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2009年2月 6日 (金)

海賊対策新法 武器使用権限の拡大が肝要だ

The Yomiuri Shimbun (Feb. 6, 2009)

MSDF needs greater authority to use weapons

海賊対策新法 武器使用権限の拡大が肝要だ(26日付・読売社説)

A crackdown by Maritime Self-Defense Force personnel on pirates would be done in accordance with the U.N. Convention on the Law of the Sea and a U.N. Security Council resolution. Therefore, there is no need to worry that the use of weapons by Self-Defense Forces in such activities could be regarded as a use of force prohibited by the Constitution.


Japan must not develop the illusion that, as a peaceful country, it should single-mindedly restrain the SDF's authority to use weapons.


In the process of studying a new antipiracy law among members of the government and ruling parties, attention has been focused on how much authority the MSDF should be granted in using arms to fight pirates in waters off Somalia. The Defense Ministry and the ruling Liberal Democratic Party want to increase such authority, while some members of New Komeito, the LDP's junior coalition partner, have expressed caution.



Dispatch 1st, change law later

As a stopgap measure until the new law is implemented, two MSDF destroyers are to be dispatched to waters off Somalia around next month under a maritime policing provision of the Self-Defense Forces Law.


However, the current law prohibits SDF personnel from using weapons against an enemy unless it is in self-defense or to avert an imminent threat. This means that MSDF members can fire warning shots, which are unlikely to harm pirates, but are strictly limited from firing at the bodies of pirate ships.


For instance, if pirates defy an order to stop their ship or ignore warning shots and start returning fire, then the MSDF can fire on the pirates. However, if pirates simply try to board a civilian ship, it will be very difficult for MSDF commanders to judge when and how weapons should be used.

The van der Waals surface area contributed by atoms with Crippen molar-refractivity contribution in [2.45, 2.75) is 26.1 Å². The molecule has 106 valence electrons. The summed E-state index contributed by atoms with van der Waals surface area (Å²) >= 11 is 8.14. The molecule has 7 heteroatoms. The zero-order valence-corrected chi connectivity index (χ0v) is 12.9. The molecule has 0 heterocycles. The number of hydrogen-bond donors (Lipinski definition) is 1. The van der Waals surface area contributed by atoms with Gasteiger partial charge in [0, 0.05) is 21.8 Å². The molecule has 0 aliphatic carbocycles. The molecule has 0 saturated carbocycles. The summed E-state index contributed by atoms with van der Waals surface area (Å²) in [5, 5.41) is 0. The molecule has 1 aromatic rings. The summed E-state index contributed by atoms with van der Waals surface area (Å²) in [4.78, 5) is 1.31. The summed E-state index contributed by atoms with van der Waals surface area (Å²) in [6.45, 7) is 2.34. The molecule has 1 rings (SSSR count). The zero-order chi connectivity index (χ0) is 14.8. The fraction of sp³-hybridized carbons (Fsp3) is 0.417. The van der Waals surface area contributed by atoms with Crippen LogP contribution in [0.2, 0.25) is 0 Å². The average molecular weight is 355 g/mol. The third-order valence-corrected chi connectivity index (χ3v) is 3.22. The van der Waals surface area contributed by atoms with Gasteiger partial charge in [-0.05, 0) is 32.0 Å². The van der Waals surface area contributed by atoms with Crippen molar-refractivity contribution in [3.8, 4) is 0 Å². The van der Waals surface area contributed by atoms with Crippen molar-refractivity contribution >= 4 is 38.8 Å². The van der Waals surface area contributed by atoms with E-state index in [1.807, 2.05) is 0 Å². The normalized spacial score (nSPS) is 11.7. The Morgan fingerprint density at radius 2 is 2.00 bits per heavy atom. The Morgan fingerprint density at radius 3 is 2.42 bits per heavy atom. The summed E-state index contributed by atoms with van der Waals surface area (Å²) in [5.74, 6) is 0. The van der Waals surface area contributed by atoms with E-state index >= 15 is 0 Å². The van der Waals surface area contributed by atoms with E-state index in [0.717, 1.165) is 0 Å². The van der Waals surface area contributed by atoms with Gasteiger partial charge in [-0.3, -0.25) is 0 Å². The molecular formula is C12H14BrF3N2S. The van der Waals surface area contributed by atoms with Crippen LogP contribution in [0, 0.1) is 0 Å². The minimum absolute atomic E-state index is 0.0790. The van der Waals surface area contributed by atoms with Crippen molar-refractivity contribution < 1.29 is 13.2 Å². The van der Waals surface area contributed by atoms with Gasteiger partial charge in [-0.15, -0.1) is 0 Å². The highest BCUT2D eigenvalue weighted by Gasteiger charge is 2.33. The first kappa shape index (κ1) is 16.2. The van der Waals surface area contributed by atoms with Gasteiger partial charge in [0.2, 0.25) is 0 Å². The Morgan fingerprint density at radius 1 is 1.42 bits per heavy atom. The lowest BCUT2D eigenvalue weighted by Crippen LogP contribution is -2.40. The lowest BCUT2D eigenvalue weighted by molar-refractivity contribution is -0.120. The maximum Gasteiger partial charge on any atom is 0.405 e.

Such restrictions in dealing with heavily armed pirates will not only hinder an effective crackdown on them, but also might endanger the lives of MSDF personnel.


At first, the government should avoid letting the MSDF engage in dangerous activities if it is severely restricted in its authority compared with other navies.


The MSDF's authority to use weapons should be expanded to secure effectiveness of its fight against piracy.



Work with other navies

Coordination with other countries also is important in efforts to clamp down on piracy. The envisioned law should clearly stipulate that an MSDF ship can escort a foreign vessel, which is not allowed under the current law.


Besides, it is better in terms of international coordination to dispatch several of the MSDF's P-3C patrol airplanes to waters off Somalia so that they can monitor marine areas not being covered by MSDF vessels.


The MSDF aircraft can report to nearby patrol ships of other countries if they find that pirates are about to attack a foreign vessel. Conversely, MSDF vessels may obtain information on piracy from the patrol airplanes of other nations. Close exchange of information would lead to a more effective crackdown on piracy.


Since it owns about 80 P-3Cs, the MSDF should be able to deal appropriately with such a new international mission.


In the first place, it is physically difficult for two MSDF ships alone to escort all the ships related to Japan that pass through those waters--an average of five or six a day. The dispatch of P-3Cs would complement activities of MSDF ships in seas off Somalia.


(From The Yomiuri Shimbun, Feb. 6, 2009)

2009260127  読売新聞)


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